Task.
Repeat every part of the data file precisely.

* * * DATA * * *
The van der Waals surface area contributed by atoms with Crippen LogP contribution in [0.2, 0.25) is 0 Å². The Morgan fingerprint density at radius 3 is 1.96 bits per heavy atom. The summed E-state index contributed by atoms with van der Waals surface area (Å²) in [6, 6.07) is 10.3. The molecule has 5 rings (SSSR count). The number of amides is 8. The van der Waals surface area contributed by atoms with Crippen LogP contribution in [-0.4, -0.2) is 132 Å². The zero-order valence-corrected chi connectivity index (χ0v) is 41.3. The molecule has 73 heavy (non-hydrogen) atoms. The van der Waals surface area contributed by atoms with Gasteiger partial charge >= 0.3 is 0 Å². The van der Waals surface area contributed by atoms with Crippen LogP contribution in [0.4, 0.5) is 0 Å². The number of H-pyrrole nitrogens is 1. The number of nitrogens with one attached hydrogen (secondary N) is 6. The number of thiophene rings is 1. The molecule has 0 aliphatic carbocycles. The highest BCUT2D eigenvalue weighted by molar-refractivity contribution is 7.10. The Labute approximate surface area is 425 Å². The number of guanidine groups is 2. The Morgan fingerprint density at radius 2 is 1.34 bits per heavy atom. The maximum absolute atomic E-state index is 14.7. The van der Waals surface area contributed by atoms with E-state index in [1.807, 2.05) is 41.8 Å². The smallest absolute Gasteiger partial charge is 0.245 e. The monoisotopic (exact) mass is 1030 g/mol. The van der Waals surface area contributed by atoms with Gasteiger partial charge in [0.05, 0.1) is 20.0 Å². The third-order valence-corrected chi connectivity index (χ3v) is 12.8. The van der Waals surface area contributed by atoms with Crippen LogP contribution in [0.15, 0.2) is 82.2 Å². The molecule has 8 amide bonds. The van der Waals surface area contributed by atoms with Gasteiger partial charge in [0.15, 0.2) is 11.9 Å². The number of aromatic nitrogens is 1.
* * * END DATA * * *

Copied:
The van der Waals surface area contributed by atoms with Crippen LogP contribution in [0.2, 0.25) is 0 Å². The Morgan fingerprint density at radius 3 is 1.96 bits per heavy atom. The summed E-state index contributed by atoms with van der Waals surface area (Å²) in [6, 6.07) is 10.3. The molecule has 5 rings (SSSR count). The number of amides is 8. The van der Waals surface area contributed by atoms with Crippen LogP contribution in [-0.4, -0.2) is 132 Å². The zero-order valence-corrected chi connectivity index (χ0v) is 41.3. The molecule has 73 heavy (non-hydrogen) atoms. The van der Waals surface area contributed by atoms with Gasteiger partial charge >= 0.3 is 0 Å². The van der Waals surface area contributed by atoms with Crippen LogP contribution in [0.4, 0.5) is 0 Å². The number of H-pyrrole nitrogens is 1. The number of nitrogens with one attached hydrogen (secondary N) is 6. The number of thiophene rings is 1. The molecule has 0 aliphatic carbocycles. The highest BCUT2D eigenvalue weighted by molar-refractivity contribution is 7.10. The Labute approximate surface area is 425 Å². The number of guanidine groups is 2. The Morgan fingerprint density at radius 2 is 1.34 bits per heavy atom. The maximum absolute atomic E-state index is 14.7. The van der Waals surface area contributed by atoms with E-state index in [1.807, 2.05) is 41.8 Å². The smallest absolute Gasteiger partial charge is 0.245 e. The monoisotopic (exact) mass is 1030 g/mol. The van der Waals surface area contributed by atoms with Gasteiger partial charge in [0.05, 0.1) is 20.0 Å². The third-order valence-corrected chi connectivity index (χ3v) is 12.8. The van der Waals surface area contributed by atoms with Crippen LogP contribution in [0.15, 0.2) is 82.2 Å². The molecule has 8 amide bonds. The van der Waals surface area contributed by atoms with Gasteiger partial charge in [0.15, 0.2) is 11.9 Å². The number of aromatic nitrogens is 1.